Polyacetal, polypropylene, and PTFE are especially susceptible to radiation degradation. Certain materials can be compounded with stabilizers to minimize the effects of radiation (e.g., PVC). Radiation techniques have a long history of effectively sterilizing devices with intricate designs and inaccessible surfaces. Devices are ready for use immediately upon completion of the cycle, without chemical residues. The limitation is in the polymer response to the source, dose and other exposure variables.
Ethylene oxide (EO) sterilization presents a number of variables to consider during cable jacket selection. EO conditions such as temperature, pressure changes, humidity, EO concentration and exposure time are optimized for device design through a validation process. Following sterilization, residual EO must be removed through a heated aeration process. This process is often the limiting factor in material selection.
Devices intended to be steam (autoclave) sterilized must consider temperature, humidity, pressure and repeated cycling. Materials with low tolerance for heat and steam may soften, melt, discolor or react. Poorly bonded or sealed parts may provide an opportunity for steam to penetrate to conductors or other metal parts. Corrosion may be initially undetected, yet lead to costly failures in the field.
Hydrogen peroxide systems, using either vapor or plasma sterilization, can be used with materials that do not tolerate high temperatures and humidity, and with corrosion-susceptible metal alloys. Unlike EO sterilization, hydrogen peroxide systems do not need a heated aeration process. Peroxide sterilizers generally complete a cycle in an hour or less which, of itself, places lower stress on cable jackets than other methods.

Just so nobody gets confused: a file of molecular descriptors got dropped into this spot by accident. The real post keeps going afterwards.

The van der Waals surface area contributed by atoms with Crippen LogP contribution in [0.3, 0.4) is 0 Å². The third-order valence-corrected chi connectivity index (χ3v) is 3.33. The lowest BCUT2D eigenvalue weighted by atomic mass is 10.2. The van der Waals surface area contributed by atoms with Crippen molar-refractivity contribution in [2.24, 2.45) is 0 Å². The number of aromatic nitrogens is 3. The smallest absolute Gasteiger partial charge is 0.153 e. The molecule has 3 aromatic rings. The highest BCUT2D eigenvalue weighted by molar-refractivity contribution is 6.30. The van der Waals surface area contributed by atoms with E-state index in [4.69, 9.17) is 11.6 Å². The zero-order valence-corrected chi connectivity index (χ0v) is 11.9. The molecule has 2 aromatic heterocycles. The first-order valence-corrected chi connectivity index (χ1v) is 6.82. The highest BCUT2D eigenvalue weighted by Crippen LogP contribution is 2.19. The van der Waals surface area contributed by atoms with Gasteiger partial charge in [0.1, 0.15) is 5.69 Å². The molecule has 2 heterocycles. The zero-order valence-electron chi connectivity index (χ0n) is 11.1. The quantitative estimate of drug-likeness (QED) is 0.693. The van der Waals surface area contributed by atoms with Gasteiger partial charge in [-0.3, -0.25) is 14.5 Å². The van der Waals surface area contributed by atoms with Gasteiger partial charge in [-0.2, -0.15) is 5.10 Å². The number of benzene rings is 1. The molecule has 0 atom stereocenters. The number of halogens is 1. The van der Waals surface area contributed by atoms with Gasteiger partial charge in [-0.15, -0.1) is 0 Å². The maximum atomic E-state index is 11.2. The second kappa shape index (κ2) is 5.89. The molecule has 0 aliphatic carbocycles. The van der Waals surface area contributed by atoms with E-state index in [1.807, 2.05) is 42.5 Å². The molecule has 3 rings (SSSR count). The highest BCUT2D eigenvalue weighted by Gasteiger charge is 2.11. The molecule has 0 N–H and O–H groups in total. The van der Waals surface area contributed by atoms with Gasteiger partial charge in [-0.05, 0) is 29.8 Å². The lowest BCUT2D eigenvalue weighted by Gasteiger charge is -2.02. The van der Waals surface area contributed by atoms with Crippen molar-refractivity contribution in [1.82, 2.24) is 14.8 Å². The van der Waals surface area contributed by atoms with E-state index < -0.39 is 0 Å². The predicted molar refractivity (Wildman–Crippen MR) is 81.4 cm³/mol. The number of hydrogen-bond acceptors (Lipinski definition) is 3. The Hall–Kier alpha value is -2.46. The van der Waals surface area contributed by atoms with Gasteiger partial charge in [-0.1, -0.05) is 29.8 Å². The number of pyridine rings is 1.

New England Wire Technologies has long focused on biocompatibility. We have studied and tested a large number of jacket materials for irritation, sensitivity and cytotoxicity. Our engineers are knowledgeable on a wide range of thermoplastics, thermosets, coatings, sterilization techniques, caveats, modes of failure, and related topics that lead to more reliable medical device products.
Biocompatibility requirements are specific to each device type (surface, external communicating, implant) and contact duration (limited, prolonged, or permanent). Contact us to discuss biocompatibility issues and any sterilization questions you may have. We’re happy to help you select cable jacket material and, thereby, shorten the qualification process by avoiding over specifications or choosing inadequate materials.